This is best done sitting in front of your baby either on the floor or when your baby is seated in a highchair. Pop the scarf, tea towel or napkin over your face then pull it away quickly and say “Peek-a-Boo”. Repeat again and then invite your baby to pull the scarf, tea towel or napkin off to reveal your face. This becomes a game of great anticipation and fun as your baby discovers that you’ve not disappeared. Switch the game round and pop the scarf, tea towel or napkin over your baby’s face and say “Where’s ……. gone”? Watch as baby pulls the fabric away to reveal that they have not disappeared.

Extend the game by hiding a favourite object, such as a teddy, under the scarf, tea towel or napkin and saying “where’s Teddy gone”? As baby pulls the scarf, tea towel or napkin away to reveal teddy say “there’s Teddy”! This fun game of hide and seek is a great way to help develop the connection of the object and object name as you reinforce the name of the object by saying “where has ……. gone” and “there is ……”

Babies learn through repetition so don’t be surprised if this becomes a game that your baby indicates they want more of it!

Object Permanence

Object permanence is about understanding that when something disappears it has not gone forever and tends to begin to develop between 4-8 months of age. Before a baby begins to understands this concept, things that disappear from her view, such as something falls off the high chair tray or is covered over with an upside down bowl, are gone. Quite literally out of sight and out of mind. Developing object permanence is an important cognitive milestone. It is an essential foundation to learning for symbolic understanding (which a baby needs to develop language, pretend play, and exploration) and helps babies work through separation anxiety.

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Age Groups: Infant, Preschool, Toddler
Mud, Mud, Glorious Mud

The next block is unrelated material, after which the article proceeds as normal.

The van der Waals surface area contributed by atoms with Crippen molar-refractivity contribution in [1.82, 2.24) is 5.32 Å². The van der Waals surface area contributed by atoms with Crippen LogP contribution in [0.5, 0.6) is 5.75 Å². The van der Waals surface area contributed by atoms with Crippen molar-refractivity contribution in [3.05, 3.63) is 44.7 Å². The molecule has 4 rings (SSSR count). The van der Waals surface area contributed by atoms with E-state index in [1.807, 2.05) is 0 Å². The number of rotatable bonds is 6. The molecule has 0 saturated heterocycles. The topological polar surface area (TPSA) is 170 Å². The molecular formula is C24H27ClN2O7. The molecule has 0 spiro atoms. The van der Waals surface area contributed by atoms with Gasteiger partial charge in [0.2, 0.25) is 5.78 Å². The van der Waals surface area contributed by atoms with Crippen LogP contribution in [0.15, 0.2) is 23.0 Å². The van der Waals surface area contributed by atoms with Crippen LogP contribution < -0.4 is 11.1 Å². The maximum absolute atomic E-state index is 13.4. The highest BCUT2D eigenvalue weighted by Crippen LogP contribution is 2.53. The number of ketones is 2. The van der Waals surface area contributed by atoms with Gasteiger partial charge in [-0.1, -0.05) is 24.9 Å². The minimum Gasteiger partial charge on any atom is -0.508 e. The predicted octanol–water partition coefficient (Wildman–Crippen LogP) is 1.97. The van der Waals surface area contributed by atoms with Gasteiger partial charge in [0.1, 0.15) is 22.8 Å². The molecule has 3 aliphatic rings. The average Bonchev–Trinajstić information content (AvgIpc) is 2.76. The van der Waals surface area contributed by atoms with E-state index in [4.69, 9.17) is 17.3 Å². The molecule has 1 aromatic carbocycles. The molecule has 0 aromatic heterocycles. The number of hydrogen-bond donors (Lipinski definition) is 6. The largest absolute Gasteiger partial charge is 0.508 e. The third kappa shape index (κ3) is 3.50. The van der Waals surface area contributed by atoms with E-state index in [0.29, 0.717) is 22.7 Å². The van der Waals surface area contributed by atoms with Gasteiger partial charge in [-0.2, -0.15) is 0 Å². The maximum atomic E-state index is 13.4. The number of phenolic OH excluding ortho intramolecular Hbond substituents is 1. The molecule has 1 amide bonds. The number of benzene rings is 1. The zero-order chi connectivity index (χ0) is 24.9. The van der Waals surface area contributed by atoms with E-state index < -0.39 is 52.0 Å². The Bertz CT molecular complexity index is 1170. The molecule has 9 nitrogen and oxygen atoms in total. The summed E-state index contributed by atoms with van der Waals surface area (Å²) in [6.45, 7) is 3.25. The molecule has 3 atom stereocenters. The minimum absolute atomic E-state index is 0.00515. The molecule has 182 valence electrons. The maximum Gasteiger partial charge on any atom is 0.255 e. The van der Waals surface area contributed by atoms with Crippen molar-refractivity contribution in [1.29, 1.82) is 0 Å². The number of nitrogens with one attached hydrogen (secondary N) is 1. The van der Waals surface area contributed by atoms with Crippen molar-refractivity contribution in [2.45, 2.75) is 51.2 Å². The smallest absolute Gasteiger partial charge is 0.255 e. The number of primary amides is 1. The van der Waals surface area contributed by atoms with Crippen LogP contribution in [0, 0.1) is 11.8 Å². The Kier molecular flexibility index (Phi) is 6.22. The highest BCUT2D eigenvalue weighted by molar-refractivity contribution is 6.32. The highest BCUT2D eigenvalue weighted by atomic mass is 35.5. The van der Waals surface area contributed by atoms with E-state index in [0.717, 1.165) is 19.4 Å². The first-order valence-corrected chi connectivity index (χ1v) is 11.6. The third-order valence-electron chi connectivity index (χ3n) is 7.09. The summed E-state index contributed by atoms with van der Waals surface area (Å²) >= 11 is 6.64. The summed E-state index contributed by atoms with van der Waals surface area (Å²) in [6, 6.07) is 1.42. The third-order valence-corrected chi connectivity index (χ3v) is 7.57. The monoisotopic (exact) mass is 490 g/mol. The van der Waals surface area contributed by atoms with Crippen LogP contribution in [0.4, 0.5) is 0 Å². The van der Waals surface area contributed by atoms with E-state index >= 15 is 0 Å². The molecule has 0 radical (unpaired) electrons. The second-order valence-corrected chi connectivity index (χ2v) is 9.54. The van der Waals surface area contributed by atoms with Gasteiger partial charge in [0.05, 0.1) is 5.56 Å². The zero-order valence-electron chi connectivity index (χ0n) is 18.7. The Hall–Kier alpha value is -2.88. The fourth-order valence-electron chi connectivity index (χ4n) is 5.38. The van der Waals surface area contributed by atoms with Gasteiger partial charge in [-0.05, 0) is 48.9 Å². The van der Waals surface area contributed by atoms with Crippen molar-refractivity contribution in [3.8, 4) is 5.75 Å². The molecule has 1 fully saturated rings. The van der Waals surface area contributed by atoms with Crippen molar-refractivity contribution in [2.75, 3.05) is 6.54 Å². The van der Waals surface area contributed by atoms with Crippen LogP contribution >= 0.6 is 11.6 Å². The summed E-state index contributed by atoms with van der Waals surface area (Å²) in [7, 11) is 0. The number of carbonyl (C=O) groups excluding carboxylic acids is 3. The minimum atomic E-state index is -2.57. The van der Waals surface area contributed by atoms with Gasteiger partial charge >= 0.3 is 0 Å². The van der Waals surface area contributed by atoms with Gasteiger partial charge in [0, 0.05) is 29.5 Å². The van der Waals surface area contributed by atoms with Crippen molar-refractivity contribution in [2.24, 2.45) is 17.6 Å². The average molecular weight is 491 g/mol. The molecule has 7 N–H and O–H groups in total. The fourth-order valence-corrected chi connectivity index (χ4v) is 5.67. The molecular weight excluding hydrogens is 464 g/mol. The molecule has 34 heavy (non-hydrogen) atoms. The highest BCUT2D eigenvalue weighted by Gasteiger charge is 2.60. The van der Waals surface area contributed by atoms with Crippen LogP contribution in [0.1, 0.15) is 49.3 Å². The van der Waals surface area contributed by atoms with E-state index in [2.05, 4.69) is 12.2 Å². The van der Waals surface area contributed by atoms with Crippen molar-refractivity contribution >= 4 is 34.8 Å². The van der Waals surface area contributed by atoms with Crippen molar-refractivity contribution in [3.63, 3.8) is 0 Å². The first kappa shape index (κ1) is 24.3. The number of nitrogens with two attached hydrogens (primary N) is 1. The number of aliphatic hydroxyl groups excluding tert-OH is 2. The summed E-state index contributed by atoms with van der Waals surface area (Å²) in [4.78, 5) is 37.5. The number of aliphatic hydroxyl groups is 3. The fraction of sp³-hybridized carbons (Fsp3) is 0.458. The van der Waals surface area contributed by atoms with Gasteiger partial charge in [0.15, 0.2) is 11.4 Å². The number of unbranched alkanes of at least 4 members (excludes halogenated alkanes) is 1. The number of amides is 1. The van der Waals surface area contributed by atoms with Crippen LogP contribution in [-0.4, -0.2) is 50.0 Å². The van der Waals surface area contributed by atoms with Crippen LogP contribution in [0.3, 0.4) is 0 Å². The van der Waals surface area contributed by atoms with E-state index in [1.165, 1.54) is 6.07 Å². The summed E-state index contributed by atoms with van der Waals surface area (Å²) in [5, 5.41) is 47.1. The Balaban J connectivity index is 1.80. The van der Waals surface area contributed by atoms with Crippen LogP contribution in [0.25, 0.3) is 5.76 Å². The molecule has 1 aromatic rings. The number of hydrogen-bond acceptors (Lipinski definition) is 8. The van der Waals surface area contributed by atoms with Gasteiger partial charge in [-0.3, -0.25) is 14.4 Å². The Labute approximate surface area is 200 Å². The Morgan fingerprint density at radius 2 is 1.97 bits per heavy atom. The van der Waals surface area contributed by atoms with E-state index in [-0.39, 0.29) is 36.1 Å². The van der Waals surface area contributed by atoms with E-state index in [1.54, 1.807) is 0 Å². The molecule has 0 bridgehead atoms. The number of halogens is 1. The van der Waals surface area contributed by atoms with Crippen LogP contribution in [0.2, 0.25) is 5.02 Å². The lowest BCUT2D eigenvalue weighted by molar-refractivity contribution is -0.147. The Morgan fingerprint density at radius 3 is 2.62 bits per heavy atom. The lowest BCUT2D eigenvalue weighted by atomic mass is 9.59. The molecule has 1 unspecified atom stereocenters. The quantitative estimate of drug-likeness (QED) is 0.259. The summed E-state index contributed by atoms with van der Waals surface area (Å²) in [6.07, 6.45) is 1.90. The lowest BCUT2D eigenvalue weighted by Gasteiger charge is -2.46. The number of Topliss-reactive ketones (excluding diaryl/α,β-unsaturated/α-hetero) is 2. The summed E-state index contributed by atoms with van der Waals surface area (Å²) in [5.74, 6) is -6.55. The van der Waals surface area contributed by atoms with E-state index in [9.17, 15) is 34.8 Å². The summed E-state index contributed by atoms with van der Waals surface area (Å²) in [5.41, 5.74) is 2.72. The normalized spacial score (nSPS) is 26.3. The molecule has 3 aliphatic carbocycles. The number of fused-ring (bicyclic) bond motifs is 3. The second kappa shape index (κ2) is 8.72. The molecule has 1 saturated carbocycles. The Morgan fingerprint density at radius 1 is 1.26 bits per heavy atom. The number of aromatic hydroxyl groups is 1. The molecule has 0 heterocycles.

You will need:

Directions:

Children love to have the opportunity to experience messy play; many children love to experience getting really, really messy - even playing in the dirt. In our clean environments we now sadly worry about this. However, there is a school of thought that indicates that getting dirty is actually quite important for children and something that children are actually programmed to do for reasons of survival.

The publication “The Dirt on Dirt” by the US based National Wildlife Federation summarises the benefits of playing in the mud for developing the immune system and preventing allergies. The Forest School movement advocates that playing outdoors also decreases children’s stress levels and improves their concentration abilities.

Many nurseries have developed “Mud Kitchens” where children can play in a hands on way, get stuck in and as messy as they like. As they get absorbed in squishing, moulding and mixing, their imaginations roam free. They spontaneously make potions, mud pies and develop their own little worlds.

If you have the opportunity to have a space in your garden to make a digging area where your child can also do this they will develop their own way of playing that will help them problem solve and encourage their own creativity. If you have no garden, go for walks in green spaces and gather natural materials to bring back and make potions on the kitchen table. Blossom trees and wild flowers are starting to spring up and these can be used for “magic”!

Different ways of learning emerge as we mature but learning through our senses is not something that we entirely lose throughout our lives; who hasn’t been reminded to use oven gloves by touching a hot pan? We don’t want children to learn everything this way but experiential learning does have an important place as it helps to develop understanding and skills and gives the brain important feedback.

For more information go to:
http://www.muddyfaces.co.uk/download/Making%20a%20mud%20kitchen.pdf
http://www.nwf.org/What-We-Do/Kids-and-Nature/Why-Get-Kids-Outside/Dirt-is-Great.aspx